If we look for the ‘mystical’ in the Dionysian corpus, what we find is something deeply traditional: mystikos and related words are indeed favourites with Dionysius, but they fit perfectly into the context we have already outlined. And that is a context of biblical and liturgical symblism … the ‘mystical’ meaning is what these biblical and liturgical symbols refer to. … Dionysius is concerned with the cosmic order disclosed by the biblical revelation and celebrated in the Christian liturgy.

But whatever Dionysius meant in the sixth century, and continued to mean for the Byzantine world, he suffered a strange alteration when he came to be known in the Latin West.

Andrew Louth, “Afterword” to the new edition of his The Origins of the Christian Mystical Tradition: From Plato to Denys (Oxford, 2007) 206-207.

Father Louth notes the re-evaluation of Dionysius work in recent years in which the depiction of him as a pagan Neoplatonist is giving way to the recognition of him as someone who used the framework of late Neoplatonism to express fundamentally Christian ideas that are dependent on Scripture and the liturgy.

While Dionysius’ reception in the West is a complex story that is not yet fully understood, the new linguistic, cultural and ecclesial context meant that his works, and particularly his understanding of the mystical, came to acquire rather different shades of meaning leading to a distinction, perhaps even a divorce, between the sacramental and the mystical. Louth writes:

… in translation – and in a Latin culture increasingly removed from the East Byzantine world to which Dionysius himself belonged – Dionysius assumed a different aspect. Again we can keep to the word mystikos, the history of which we are tracing. We have seen that in the Greek of the Fathers it means ‘hidden’ or ‘secret’, and is etymologically linked to the word mysterion, which refers both to the Gospel of the Incarnate Word, and to the sacraments. The biblical and the sacramental fit together. But in Latin things start to come apart: mysterion is either translated sacramentum, especially when it refers to sacraments or sacramental actions (there was no notion of seven sacraments until the twelve century), or transliterated as mysterium. It is often remarked – right through the Middle Ages – that mysterium means sacramentum, but what was obvious in Greek comes to be inferred in Latin. Mystikos is invariably translated mysticus, but its association with the sacramental is obscured. So a collection of associations evident in Greek becomes something that is at best inferred in Latin, and sometimes lost altogether. Mysterium and mysticus begin to develop a life of their own. (207)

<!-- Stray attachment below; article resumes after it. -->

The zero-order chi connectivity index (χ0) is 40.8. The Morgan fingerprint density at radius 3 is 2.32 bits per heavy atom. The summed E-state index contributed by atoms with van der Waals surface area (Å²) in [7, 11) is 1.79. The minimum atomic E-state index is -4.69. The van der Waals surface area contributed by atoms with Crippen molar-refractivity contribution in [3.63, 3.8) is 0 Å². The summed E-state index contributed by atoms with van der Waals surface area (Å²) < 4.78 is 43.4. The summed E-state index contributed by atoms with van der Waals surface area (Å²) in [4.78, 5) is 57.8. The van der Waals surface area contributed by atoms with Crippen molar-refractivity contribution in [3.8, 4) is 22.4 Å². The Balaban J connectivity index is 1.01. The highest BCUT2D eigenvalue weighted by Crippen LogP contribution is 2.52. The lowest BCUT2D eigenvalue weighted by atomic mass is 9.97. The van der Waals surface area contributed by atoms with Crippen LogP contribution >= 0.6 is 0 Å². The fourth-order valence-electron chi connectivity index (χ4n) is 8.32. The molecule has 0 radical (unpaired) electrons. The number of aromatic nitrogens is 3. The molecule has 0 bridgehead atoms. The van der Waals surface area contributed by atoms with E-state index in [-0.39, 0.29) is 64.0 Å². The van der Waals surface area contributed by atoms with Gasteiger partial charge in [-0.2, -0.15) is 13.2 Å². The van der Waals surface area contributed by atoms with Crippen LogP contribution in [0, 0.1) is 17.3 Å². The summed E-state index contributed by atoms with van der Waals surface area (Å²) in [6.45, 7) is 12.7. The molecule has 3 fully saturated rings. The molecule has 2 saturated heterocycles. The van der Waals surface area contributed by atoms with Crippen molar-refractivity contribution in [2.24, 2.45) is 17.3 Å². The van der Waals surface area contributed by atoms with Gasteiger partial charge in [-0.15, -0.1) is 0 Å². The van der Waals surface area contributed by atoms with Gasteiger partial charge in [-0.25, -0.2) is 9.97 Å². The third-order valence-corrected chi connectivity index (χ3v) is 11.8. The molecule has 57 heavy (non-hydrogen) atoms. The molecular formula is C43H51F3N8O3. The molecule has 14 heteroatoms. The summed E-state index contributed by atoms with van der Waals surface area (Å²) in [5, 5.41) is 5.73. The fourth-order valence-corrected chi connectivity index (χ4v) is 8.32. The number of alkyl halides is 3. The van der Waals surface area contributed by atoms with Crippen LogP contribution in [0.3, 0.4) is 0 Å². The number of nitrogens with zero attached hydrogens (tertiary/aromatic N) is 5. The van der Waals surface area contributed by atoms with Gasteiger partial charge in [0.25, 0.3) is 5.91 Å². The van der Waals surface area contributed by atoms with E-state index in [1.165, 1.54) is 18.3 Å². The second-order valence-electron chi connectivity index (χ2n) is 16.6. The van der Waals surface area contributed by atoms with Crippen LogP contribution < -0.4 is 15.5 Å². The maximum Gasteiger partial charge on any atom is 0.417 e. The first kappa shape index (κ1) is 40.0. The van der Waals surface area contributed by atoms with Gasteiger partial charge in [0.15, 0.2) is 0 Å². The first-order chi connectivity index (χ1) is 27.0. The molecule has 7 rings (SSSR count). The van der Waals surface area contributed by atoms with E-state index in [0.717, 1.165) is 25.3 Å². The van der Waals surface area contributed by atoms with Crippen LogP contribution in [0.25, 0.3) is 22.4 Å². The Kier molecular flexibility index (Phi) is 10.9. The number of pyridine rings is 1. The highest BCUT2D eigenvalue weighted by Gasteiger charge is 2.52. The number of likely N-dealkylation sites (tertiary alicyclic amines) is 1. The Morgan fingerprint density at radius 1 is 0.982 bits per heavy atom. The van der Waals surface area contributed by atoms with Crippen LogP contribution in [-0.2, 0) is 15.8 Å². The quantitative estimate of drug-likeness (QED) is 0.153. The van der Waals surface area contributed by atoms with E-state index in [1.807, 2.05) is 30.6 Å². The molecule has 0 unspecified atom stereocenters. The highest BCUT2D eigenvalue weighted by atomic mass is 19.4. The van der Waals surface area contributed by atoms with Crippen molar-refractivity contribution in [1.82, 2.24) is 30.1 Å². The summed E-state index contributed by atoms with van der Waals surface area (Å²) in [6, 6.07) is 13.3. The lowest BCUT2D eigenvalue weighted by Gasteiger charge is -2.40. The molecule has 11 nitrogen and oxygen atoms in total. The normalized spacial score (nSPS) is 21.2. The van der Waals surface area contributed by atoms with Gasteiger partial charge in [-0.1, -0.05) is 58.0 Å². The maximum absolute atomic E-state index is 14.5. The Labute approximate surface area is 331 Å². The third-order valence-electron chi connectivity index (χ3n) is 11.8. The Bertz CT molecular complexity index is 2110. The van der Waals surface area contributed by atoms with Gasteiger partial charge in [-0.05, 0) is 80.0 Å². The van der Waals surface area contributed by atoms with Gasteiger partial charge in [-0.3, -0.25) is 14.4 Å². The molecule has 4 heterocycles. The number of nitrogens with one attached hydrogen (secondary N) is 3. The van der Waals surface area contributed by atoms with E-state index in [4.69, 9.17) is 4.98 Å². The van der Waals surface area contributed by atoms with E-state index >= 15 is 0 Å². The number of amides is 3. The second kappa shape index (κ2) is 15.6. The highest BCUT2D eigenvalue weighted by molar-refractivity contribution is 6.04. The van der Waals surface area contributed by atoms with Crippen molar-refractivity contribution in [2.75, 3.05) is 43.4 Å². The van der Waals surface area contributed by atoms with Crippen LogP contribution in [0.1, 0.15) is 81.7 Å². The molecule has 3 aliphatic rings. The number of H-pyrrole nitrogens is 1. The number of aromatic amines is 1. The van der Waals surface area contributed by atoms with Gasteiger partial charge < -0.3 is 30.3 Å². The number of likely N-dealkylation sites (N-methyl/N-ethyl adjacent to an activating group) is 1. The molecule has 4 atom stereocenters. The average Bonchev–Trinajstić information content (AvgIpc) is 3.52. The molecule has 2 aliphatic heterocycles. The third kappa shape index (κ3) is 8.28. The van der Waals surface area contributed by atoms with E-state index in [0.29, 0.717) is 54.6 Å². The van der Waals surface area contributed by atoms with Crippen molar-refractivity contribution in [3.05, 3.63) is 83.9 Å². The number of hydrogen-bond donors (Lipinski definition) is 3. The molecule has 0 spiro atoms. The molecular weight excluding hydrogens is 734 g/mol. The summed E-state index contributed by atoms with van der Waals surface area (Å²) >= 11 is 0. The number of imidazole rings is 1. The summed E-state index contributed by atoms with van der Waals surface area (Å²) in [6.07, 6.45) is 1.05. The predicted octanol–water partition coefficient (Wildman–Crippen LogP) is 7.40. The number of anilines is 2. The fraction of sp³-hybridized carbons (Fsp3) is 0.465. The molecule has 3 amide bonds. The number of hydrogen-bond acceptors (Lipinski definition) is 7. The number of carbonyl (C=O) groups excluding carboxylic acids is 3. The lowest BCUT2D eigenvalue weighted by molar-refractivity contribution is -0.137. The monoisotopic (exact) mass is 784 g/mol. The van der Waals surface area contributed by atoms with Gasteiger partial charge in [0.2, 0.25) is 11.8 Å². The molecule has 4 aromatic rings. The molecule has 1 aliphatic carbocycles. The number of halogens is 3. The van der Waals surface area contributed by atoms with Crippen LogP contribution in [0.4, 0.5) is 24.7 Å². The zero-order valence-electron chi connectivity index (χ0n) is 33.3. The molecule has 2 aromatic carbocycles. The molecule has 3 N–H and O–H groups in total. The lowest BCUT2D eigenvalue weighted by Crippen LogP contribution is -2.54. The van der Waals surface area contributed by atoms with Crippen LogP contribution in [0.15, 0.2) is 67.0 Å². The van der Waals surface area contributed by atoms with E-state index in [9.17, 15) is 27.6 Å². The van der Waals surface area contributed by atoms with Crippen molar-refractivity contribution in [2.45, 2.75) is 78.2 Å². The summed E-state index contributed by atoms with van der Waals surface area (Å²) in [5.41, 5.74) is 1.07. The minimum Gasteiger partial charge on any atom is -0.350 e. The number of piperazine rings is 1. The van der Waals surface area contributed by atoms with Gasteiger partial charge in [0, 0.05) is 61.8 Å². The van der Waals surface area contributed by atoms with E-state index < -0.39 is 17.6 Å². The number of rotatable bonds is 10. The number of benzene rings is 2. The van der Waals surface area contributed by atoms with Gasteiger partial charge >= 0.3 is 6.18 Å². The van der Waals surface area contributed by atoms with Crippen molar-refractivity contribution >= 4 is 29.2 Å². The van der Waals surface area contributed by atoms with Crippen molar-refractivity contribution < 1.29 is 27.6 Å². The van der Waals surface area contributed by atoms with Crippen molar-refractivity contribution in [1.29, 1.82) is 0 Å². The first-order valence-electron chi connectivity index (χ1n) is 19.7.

This shift in meaning is also influenced by two further factors.

Firstly, the liturgical focus of Dionysius’ work is less immediately obvious in a Western context as the liturgical world that he explores had become increasingly foreign to Western Christians as the Eastern and Western liturgical traditions had gone their separate ways. As a result

whereas in the traditional understanding of Dionysius, which is still found in the West as late as the twelfth century, the two works on the hierarchies – the Celestial Hierarchy and the Ecclesial Hierarchy – form the centre of gravity, to which Dionysius’ other works relate, by the thirteenth century, the two works on the hierarchies fade into the background, and the centre of gravity becomes either the Divine Names, interpreted as a logical treatise about divine predication – so the Scholastics – or the Mystical Theology – as with the growing, largely vernacular ‘mystical’ movement. (208)

Secondly, Dionysius was now read against a very different cultural and theological background, coloured by the rediscovery of Augustine in the twelfth century. Augustine’s vision focused more on the drama of the individual soul than on the structures of a liturgical society and the cosmic dimension of Dionysius’ thought receded into the background and was forgotten.

These two factors allow the ‘mystical’ to lose its anchoring in the biblical and liturgical, as with Dionysius and the Fathers, and offer it another context: that of the individual. (208)

In the next post, I shall report on Father Louth’s discussion of the shifts that occurred in the understanding of the Body of Christ in the Medieval West.

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For anyone interested in more on this:

  • Father Louth has written a book on Dionysius the Areopagite, which I am sure is worth reading, but which I unfortunately won’t get to for quite a while.
  • Felix Culpa of Ora et Labora had a series of posts (I, II, III, IV & V) earlier this year in which discussed twentieth century Orthodox readings of Dionysius.
  • Father Louth has an essay on “The body in Western Catholic Christianity” in Religion and the Body (edited by Sarah Coakley) in which he discusses the influence of Augustine’s shift to interiority in more detail. I read it about a year ago and don’t have access to it at the moment, but intend writing more on it when I get hold of it again.
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